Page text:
The Hard Things

Campaign 2015 continues to move forward during our 100 Days of Impact. Over 400 individuals and families have made their commitment to this year’s campaign and close to $1.2 million has been raised. All in just 10 days -- thank you!

Next month, the entire Jewish community is invited to join us for “roaring great times” at the Jewish Federation Gala on October 25. This 1920s themed evening is a can’t miss event. Plus, a little party never hurt nobody. Make sure you join us for a fun-filled night.

Here we are, the time for the Jewish High Holidays. These 10 Days of Awe, the period between Rosh Hashanah and Yom Kippur, offer all of us the opportunity to become better people and to make our community a better place -- now and for generations to come. It is a time for reflection and a “reality check” about one’s own personal and professional self. 

This past weekend, someone asked me what I do for a living. I explained to them my position at the Jewish Federation and they responded, “I would never want your job.” I inquired more, because I happen to love my job and the work that we do. They shared, “It must be so frustrating and sounds impossible.” I smiled at the person and replied that the “hard things are what makes it so special.”

On my office bulletin board is a print out of an email someone sent to me. It is Dan Waldschmidt’s “You Have to do the Hard Things.” It is a list of the challenges and struggles we all face, whether in our personal or professional lives. I believe this is a strong message as we begin the New Year.

  • You have to give more than you get in return right away.
  • You have to make the call you are afraid to make.
  • You have to care more about others than they may care about you.
  • You have to feel unsure and insecure when playing it safe seems smarter.
  • You have to lead when no one else is following you -- yet.
  • You have to grind out the details when it is easier to shrug them off.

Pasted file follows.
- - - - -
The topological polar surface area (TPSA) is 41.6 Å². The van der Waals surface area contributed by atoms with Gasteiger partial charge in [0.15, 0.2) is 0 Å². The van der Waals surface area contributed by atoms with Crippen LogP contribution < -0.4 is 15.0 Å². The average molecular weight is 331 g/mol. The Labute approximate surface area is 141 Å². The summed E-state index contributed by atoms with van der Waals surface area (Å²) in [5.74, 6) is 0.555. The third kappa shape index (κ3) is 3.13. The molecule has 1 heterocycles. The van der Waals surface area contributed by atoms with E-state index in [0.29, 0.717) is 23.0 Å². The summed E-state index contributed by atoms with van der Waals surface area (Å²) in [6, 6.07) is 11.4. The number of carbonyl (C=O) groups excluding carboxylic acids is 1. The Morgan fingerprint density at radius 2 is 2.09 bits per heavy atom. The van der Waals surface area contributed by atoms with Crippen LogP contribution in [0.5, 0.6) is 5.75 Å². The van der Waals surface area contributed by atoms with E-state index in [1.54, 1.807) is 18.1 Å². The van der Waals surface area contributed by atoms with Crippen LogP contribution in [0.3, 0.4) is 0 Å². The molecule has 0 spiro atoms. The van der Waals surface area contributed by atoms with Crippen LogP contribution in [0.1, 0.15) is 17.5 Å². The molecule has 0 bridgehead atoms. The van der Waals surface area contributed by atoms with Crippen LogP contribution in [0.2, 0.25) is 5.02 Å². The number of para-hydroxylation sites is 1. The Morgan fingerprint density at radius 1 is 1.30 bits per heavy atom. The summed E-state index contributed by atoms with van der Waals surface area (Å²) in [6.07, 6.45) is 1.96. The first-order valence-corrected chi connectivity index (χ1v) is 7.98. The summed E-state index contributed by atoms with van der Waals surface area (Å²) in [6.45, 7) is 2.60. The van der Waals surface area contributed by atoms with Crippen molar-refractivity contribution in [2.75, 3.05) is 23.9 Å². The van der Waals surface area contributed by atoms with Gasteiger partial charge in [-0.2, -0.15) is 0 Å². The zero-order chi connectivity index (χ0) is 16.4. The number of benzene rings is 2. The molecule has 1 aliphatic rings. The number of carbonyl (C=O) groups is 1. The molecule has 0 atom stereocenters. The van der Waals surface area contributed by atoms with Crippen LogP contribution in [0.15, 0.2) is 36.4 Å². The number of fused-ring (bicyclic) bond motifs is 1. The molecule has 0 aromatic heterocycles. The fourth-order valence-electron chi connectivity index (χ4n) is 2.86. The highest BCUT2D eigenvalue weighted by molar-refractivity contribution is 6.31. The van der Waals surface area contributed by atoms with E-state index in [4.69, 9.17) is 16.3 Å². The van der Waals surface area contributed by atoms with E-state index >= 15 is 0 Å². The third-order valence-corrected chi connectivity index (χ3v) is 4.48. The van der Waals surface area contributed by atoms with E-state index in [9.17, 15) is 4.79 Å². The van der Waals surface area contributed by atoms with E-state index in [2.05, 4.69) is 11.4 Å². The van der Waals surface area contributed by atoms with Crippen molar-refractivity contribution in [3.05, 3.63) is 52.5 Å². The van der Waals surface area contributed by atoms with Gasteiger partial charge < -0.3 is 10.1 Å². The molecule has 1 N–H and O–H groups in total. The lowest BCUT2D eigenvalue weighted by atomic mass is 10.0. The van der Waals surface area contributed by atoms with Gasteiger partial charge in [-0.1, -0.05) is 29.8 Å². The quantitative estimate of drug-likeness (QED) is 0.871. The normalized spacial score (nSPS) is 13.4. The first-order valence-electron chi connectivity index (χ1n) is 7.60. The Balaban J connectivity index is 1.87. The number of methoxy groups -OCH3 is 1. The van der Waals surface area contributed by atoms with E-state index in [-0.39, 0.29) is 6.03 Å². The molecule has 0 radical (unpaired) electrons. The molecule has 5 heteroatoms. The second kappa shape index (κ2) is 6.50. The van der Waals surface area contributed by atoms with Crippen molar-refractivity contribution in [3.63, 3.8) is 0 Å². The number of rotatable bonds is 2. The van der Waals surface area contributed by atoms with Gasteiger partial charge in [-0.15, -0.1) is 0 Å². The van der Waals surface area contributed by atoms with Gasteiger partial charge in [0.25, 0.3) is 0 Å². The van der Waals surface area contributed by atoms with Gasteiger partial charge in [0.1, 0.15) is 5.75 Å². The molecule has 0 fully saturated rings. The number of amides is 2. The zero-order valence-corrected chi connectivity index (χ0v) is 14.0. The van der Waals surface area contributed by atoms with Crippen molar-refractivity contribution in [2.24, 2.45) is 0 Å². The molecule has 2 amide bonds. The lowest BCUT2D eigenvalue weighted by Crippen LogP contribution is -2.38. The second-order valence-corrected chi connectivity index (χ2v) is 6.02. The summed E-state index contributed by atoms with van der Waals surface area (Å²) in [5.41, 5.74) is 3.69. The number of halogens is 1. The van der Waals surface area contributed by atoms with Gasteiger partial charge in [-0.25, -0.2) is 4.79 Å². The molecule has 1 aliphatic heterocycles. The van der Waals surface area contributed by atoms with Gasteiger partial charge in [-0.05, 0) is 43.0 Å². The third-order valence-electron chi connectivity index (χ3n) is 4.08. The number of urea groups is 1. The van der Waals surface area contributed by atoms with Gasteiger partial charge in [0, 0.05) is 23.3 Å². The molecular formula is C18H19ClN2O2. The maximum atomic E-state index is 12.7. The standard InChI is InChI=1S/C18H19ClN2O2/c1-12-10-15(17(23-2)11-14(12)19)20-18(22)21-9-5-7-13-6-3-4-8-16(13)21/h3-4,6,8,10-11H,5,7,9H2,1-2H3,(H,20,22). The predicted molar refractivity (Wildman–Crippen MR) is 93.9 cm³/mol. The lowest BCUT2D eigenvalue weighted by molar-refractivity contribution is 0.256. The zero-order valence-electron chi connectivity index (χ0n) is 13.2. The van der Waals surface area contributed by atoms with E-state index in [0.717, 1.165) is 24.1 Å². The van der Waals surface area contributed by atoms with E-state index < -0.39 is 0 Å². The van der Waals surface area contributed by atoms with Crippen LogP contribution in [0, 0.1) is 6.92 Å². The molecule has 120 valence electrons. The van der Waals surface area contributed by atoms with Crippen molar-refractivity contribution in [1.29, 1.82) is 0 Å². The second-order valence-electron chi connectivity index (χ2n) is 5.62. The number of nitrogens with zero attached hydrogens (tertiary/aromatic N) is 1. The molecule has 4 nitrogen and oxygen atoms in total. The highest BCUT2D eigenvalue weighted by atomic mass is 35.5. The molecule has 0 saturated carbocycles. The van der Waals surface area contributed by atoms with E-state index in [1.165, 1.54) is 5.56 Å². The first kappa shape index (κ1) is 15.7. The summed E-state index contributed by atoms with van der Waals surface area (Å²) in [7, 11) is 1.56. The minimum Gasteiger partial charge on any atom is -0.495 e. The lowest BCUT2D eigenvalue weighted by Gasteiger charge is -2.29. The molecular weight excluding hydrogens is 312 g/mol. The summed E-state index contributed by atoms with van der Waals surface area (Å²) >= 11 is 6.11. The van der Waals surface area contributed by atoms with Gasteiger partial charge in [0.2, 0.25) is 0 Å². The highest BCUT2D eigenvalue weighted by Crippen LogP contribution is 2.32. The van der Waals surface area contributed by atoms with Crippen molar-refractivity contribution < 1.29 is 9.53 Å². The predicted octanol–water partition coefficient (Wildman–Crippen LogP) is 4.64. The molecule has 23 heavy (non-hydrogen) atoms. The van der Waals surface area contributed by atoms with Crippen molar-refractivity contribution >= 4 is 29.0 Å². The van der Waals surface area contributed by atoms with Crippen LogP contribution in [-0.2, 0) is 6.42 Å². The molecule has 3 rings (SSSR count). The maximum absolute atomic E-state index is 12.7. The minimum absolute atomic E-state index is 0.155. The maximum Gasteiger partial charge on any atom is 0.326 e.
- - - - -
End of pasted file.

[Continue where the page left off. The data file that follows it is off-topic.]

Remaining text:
• You have to deliver results when making excuses is an option.
  • You have to invest in yourself even though no one else is.
  • You have to make mistakes and look/feel like an idiot.
  • You have to try and fail and try again.
  • You have to be kind to people who have been cruel to you.
  • You have to be accountable for your actions even when things go wrong.
  • You have to keep moving towards where you want to be no matter what is in front of you.

You have to do the hard things. The things that no one else is doing. The things that scare you. The things that make you wonder how much longer you can hold on. Those are the things that define you.

Welcome to the challenges of the Jewish world. Community building is hard. Change is hard. And, most of all, making tough decisions understanding the potential implications is hard. In concert with volunteer leaders, the Jewish Federation does its best each and every day to make a positive impact on our Jewish community. Oftentimes, we see the immediate results of those decisions. Others take time. In the end, we are solely focused on enhancing and strengthening Jewish life for generations to come.

With Rosh Hashanah starting this evening, each of us, personally and communally, are asked to search our souls to reflect on what we have accomplished and what we can do better; to rejoice in our relationships with family, friends and colleagues; make reparations to those we have hurt by our words, actions or deeds; and rededicate ourselves to beginning 5775 as more caring and compassionate people. This is our opportunity and obligation.

Click here for a listing of the various High Holiday services throughout Portland. I encourage everyone to find their own synagogue, space and community in which to observe the holidays. 

Best wishes for a very happy and healthy New Year to you and your family. May you be inscribed in the Book of Life for a good year and not allow the hard things to stand in your way.

L’shanah Tovah Tikatevu!



Add Comment